The life of a teenager careens between polar opposites: the most awesomely great day can be followed by the most painfully mortifying one. A proud moment carrying a sense of real achievement can be dissolved by gut-wrenching uncertainty. A teen’s outlook on life can be far from rosy; it can be thorny with the stabs of stress and anxiety. What’s a kid to do to ease the troubled mind? For many, drugs provide a dangerous panacea that can deepen troubles and ensnare the unwary. While healthy options exist, for many teens the availability of alcohol and/or drugs provides convenient solace.
Why Do Teens Start Abusing Drugs?
The National Survey of American Attitudes on Substance Abuse XVII: Teens, prepared by the Center on Addiction, reported the following:
“Nearly half of teens (46 percent) say they experience high stress (6 or higher on a scale of 1 to 10). Compared to teens who say their stress level is low (5 or less), teens who experience high stress are:
The report continues…
“The number one source of stress for teens is academic pressure, including pressure to do well in school and to get into college.”
Sadly, not everyone can get the “easy A”. Hard work followed by disappointing results can drive adults and teens to distraction. A teen’s perspective is so much more limited than a well-adjusted adult that disappointment can border on disaster.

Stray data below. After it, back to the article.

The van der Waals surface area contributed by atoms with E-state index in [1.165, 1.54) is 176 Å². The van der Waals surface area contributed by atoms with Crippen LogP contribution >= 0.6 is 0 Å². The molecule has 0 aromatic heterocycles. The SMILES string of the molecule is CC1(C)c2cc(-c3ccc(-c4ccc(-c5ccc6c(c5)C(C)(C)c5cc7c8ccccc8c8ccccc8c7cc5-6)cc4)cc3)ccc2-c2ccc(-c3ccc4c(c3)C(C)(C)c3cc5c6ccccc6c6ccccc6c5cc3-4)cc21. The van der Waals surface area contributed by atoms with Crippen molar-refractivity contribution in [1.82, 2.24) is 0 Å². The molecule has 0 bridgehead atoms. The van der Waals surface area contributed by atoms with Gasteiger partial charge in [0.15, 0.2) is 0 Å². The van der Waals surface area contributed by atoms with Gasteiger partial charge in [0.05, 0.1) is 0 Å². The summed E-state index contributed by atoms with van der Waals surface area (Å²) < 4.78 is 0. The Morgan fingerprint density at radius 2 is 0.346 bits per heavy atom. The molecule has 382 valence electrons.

Beyond academic pressures, a teen’s life includes many other anxiety triggers. Social stress, family discord, world events, traumatic events, significant life changes all play their part.2
I Just Want to Feel Better…
Triggered by stress and anxiety, our “fight or flight” response throws our physiology into overdrive. Beyond a simple sense of dread, our hearts beat faster, we breathe harder and faster, our circulatory system propels blood to the arms and legs, and we may feel cold, clammy and nauseous.
We don’t feel good.
Perhaps smoking a joint or taking a hit of something stronger will do the trick? Trick is the operative word here – the real “relaxation response” we crave is not the temporary and potentially addicting high driven by drug use.
According to the American Academy of Child and Adolescent Psychiatry,
“The same mechanism that turns on the stress response can turn it off… This “relaxation response” includes decreased heart and breathing rate and a sense of well-being. Teens that develop a “relaxation response” and other stress management skills feel less helpless and have more choices when responding to stress.”3
Teaching teens to deal with these frightening and anxiety-provoking feelings is critical for safe passage to young adulthood as, per the Center on Addiction, individuals who do not use alcohol, tobacco, or misuse drugs before age 21 are more likely never to do so in their lifetime.
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I'm April Bailey, a freelance writer and editor for hire who has been writing about various topics for many years. Most of my early print work was destroyed in a major house fire. Luckily, I was able to pull some copies from an old PC and have posted them here. Other items on this blog reflect my current articles and blog posts written for online publications and copied here so I never lose my work again!